German discounter Aldi is to invest £300m in revamping some of its existing stores in the UK, as the long-running supermarket price war that it has fuelled eats into profits.
Sales rose 12 per cent to a record 7.7bn last year, say accounts, but operating profits dipped 1.8 per cent to £255.6m.
Bosses said that reflected its "continued investment in prices", as the chain seeks to maintain its advantage on the "big four" of Tesco, Sainsbury's, Morrisons and Asda.
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Those established grocers have been sacrificing profits over the past year to slash their own prices – but these latest figures show Aldi is not immune from the effects of the ongoing battle.
There were even suggestions in the summer that its slowing sales growth, coming at a time when it is opening new locations at a rapid rate, show same-store takings could actually be falling, says The Times.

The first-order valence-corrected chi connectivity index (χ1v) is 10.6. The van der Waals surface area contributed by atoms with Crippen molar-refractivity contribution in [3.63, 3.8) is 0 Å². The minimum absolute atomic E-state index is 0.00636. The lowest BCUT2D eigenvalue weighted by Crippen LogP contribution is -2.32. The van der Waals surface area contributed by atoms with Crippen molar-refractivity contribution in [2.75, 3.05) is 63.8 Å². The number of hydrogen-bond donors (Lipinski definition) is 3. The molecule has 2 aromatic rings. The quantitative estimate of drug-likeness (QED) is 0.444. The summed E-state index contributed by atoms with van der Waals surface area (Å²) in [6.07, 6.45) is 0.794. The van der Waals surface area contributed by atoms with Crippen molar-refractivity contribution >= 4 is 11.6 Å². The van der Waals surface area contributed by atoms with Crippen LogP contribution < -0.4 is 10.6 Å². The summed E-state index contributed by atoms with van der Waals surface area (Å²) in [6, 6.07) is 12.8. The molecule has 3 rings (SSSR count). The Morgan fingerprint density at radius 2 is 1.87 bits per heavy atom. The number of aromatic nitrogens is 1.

But Aldi, which, along with Lidl, has shaken up UK grocery shopping and forced the big four to abandon expansionist strategies, is still taking market share and is committed to its growth plans.
It will open another 70 stores next year and aims to reach 1,000 by 2022.
"Matthew Barnes repeatedly said this morning that Aldi would invest 'whatever' it takes to retain its position on price]. He even hinted that Aldi would tolerate losses in order to win long term," says the BBC's Emma Simpson.
"In other words, price is a battle that that the big four grocers simply won't be able to win."
The £300m invested in existing stores will see "newly designed fixtures for alcohol, fresh produce and food-to-go" introduced, says Sky News.
The company said the changes follow its "largest-ever listening exercise" with 50,000 shoppers.
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